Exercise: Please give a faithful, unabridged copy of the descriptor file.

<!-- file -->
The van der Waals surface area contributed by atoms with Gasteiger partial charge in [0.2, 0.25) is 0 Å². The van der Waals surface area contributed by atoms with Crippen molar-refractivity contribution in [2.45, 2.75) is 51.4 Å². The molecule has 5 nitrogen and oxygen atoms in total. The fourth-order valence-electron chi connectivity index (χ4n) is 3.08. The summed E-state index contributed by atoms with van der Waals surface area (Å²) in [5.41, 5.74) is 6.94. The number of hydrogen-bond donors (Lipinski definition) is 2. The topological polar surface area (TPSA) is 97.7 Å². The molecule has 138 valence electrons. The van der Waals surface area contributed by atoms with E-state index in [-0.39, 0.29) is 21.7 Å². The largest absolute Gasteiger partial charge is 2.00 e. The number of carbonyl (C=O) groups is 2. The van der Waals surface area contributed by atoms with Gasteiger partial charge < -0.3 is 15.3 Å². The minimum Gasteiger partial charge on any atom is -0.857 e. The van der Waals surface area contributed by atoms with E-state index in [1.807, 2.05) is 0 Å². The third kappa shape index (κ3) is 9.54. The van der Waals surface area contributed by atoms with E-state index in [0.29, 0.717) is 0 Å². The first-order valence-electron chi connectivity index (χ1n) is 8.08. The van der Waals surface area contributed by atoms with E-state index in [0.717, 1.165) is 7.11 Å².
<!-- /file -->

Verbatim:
The van der Waals surface area contributed by atoms with Gasteiger partial charge in [0.2, 0.25) is 0 Å². The van der Waals surface area contributed by atoms with Crippen molar-refractivity contribution in [2.45, 2.75) is 51.4 Å². The molecule has 5 nitrogen and oxygen atoms in total. The fourth-order valence-electron chi connectivity index (χ4n) is 3.08. The summed E-state index contributed by atoms with van der Waals surface area (Å²) in [5.41, 5.74) is 6.94. The number of hydrogen-bond donors (Lipinski definition) is 2. The topological polar surface area (TPSA) is 97.7 Å². The molecule has 138 valence electrons. The van der Waals surface area contributed by atoms with E-state index in [-0.39, 0.29) is 21.7 Å². The largest absolute Gasteiger partial charge is 2.00 e. The number of carbonyl (C=O) groups is 2. The van der Waals surface area contributed by atoms with Gasteiger partial charge < -0.3 is 15.3 Å². The minimum Gasteiger partial charge on any atom is -0.857 e. The van der Waals surface area contributed by atoms with E-state index in [1.807, 2.05) is 0 Å². The third kappa shape index (κ3) is 9.54. The van der Waals surface area contributed by atoms with E-state index in [0.29, 0.717) is 0 Å². The first-order valence-electron chi connectivity index (χ1n) is 8.08. The van der Waals surface area contributed by atoms with E-state index in [0.717, 1.165) is 7.11 Å².